Have you ever seen the movie The Wolf of Wall Street? I can't exactly say I recommend it. It's certainly a spectacle, rated R for real life actual depictions of human depravity, and based on a true story no less!
But it is a masterfully produced movie that I feel like I learned something from.
The "Wolf" in The Wolf of Wall Street is Jordan Belfort played by Leonardo DiCaprio, a man obsessed with getting rich and succeeding at business at any cost. He falls into a running a really scammy stock brokerage company, where he tries to dupe people into buying worthless stocks by claiming they'll sharply rise in price very soon.
There's a scene where Jordan is on the phone with a potential client trying to smooth talk his way into a sale. He knows that the stock he's trying to sell is worthless. He puts on his best smooth talking voice. But to his employees around him he mocks the person on the phone. "How stupid," he wonders, "does this client have to be to fall for this trick? The buyer is a clueless loser with a credit card, and as many of those sweet sweet Benjamins as possible should be extracted from the loser's account and inserted into mine."
Now way a minute. Is this the best way to make money? Being cutthroat and slimey and scammy? From what I've read around the internet, it sorta seems like some people kinda sorta think so. Or at least, to become really successful, you have to compromise on your ideals and morals.
But this movie isn't really about glorifying Jordan's actions. It works for a while, but as more and more sex drugs and rock and roll happen, and as Jordan becomes richer and more drunk on his own power, things start to go to pot. He gets caught up in the law from SEC violations (since what he's doing is very illegal), loses his marriage, nearly dies from drug overdoses, and all that good stuff.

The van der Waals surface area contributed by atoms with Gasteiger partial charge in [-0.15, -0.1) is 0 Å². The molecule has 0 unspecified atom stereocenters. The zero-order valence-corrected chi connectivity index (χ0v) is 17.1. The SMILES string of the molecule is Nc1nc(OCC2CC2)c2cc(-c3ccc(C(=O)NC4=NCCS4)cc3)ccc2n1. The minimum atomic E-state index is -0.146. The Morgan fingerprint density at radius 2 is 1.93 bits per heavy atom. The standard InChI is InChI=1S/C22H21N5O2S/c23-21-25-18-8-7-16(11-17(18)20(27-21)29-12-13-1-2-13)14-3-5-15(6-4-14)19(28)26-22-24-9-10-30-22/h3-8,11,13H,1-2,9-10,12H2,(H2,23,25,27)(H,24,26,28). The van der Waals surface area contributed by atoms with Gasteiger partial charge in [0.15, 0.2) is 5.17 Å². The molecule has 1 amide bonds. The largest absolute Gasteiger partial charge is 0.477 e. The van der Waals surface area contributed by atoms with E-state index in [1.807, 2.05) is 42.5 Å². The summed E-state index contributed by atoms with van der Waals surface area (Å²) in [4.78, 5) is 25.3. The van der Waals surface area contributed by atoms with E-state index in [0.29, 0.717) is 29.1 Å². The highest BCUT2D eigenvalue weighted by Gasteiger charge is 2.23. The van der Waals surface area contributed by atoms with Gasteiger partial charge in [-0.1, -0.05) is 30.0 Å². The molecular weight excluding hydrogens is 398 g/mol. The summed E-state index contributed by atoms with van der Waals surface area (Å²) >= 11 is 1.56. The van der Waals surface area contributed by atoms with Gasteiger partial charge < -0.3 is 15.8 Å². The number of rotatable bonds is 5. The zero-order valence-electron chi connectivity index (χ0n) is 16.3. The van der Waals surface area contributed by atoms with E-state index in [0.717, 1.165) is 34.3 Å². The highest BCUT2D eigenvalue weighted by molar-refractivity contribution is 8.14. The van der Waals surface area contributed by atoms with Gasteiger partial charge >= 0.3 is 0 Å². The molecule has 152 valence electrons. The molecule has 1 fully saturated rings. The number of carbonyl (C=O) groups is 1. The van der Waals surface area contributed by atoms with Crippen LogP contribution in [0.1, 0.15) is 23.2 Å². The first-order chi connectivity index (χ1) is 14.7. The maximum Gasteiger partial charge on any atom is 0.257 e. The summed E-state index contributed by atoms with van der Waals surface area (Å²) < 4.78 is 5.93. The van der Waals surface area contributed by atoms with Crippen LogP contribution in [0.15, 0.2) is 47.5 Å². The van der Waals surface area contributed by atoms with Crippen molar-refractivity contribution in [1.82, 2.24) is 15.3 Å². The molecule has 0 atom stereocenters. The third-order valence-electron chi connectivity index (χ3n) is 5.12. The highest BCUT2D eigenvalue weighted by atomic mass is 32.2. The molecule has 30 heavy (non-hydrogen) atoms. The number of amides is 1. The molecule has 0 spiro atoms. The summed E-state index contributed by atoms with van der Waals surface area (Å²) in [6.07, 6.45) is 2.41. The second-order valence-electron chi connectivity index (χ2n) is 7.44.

I can't exactly say that I enjoyed watching this movie. I can't really say either that I recommend it to anyone. As I said earlier, it's rated R for really bad depictions of human depravity and it is very explicit. But I appreciate this movie because it is the exact opposite in every possible way of how I want to run my business.
A kinder gentler way of doing business that is good for everyone
There's this idea of "Darwinian Economics", where businesses are lions and hyenas in a climactic battle of the titans for the scarce resource of the customers money. We gotta be sneaky and vicious and do whatever it takes to become the apex predator at the top of the food chain.
Because only one person can be champion of the world! Right?
Well, what are we competing for again? And who decides the winner and where did the trophy go?
I have beef with people who seem to think that in order to get some, they've got to take it from somebody else. The mindset that competitors are enemies, that kindness is weakness, and that business is zero sum.
True wealth creation is not zero sum
Let's assume I have 3 chickens, a sack of barley, and a half dead goat. You have a fancy reverse osmosis charcoal filtered triple distilled water purification system and jugs.
If we both sneer at each other and I eat all of my chickens and barley and goat, I'll be stuffed but parched. My mouth will be sad because all of this tasty food is unable to be fully enjoyed while my mouth is dry.
And you will be sitting over there feeling the quenchiest but ultimately hollow and empty on the inside because water sustains but does not satisfy.
I don't have to go ruin your water plant, and you don't have to ruin my farm, in order to do an economic transaction. You have more water than you can use, and I have more food than I can use. An exchange creates wealth out of nothing!
The same is true of freelancing. My client wants my Django and VueJS web development skills more than they want the cash that's burning a hole in their pocket. If they didn't, they wouldn't hire me.
You don't have to be a supercharisma to freelance